Single-family Rentals Part 6: Exploring Extremes in Ownership

Institutions and Homeownership

When it comes to the single-family rental (SFR) market, there’s a lot of misinformation out there. You might have seen headlines claiming that 44% of homes were bought by institutions last year. The reality? It was just 0.4%. But let’s imagine a world where SFR home buying by institutions increases over a hundredfold. What would that look like?

In engineering, we often talk about min/maxing. What would a country look like with the highest and lowest amount of homeownership? Let’s explore.

Institutional Takeover Extreme

Imagine a scenario where institutional ownership of SFRs skyrockets from the current 3% to a whopping 80%. Let’s say homeownership rates also drop significantly as institutions dominate the market.


The rise of institutional landlords would be a game-changer for the middle class, ensuring better-managed properties and more professional standards.

Non-institutional real estate investors often lack the expertise to maximize the value of their real estate assets. They view homes more as personal possessions than assets to be optimized. Our societal structure pushes individuals to pour their money into a single asset. Recognizing this flaw, we have the opportunity to correct it.

Economies of scale and deep knowledge of tax and property management are crucial for making real estate profitable. Most people would benefit more by focusing their efforts on other skills rather than trying to master this complex domain.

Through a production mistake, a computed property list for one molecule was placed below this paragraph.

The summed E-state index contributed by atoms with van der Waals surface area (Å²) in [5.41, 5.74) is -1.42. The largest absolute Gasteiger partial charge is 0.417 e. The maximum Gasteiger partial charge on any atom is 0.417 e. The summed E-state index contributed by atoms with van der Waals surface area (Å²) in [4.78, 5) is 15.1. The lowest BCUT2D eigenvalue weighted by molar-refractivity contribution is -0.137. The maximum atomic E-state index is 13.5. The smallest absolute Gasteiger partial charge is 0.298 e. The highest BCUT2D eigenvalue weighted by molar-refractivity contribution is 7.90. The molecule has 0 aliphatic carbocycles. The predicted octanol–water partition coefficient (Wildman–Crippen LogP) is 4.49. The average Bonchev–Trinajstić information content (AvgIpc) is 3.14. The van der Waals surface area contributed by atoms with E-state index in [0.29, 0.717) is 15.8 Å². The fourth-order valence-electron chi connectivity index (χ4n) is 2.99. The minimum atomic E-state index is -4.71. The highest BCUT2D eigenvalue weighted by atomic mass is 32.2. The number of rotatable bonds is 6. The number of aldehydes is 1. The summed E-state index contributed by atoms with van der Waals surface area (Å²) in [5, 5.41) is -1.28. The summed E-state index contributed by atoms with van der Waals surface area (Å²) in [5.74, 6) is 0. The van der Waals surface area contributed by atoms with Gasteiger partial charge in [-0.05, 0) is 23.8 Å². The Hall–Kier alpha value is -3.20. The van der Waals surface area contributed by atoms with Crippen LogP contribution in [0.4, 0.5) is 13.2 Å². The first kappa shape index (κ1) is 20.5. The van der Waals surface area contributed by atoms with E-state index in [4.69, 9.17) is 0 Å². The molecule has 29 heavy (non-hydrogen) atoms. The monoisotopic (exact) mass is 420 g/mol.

Institutions oversee more performance metrics. They request sentiment analysis on tenants, care about headline risk, and track their Net Promoter Scores (NPS). Institutions judge themselves based on these metrics and strive for excellence.

In contrast, many small and medium-sized businesses treat property management as a side hobby, often ignoring rules and regulations. Numerous friends have had mold issues in single-family rentals that were managed poorly. None of these properties were managed by institutions.


With a significant increase in institutional ownership, neighborhoods could experience decreased stability. Renters might move more frequently than homeowners, leading to a lack of long-term relationships and weaker community bonds. This could result in less community involvement and a decline in neighborhood cohesion. 

In response, institutions could offer incentives for longer-term leases and invest in community engagement initiatives, such as neighborhood events or local improvement projects, to build a sense of community among renters.

Homeownership Extreme

Now, let’s assume that everyone in society purchases their own home.


After around five years of ownership, homeowners accumulate equity instead of continuing to pay rent.

In addition to mortgage interest, homeowners can often deduct property taxes and other home-related expenses. When selling a primary residence, homeowners can exclude up to $250,000 ($500,000 for married couples) of capital gains from their taxable income, provided certain conditions are met.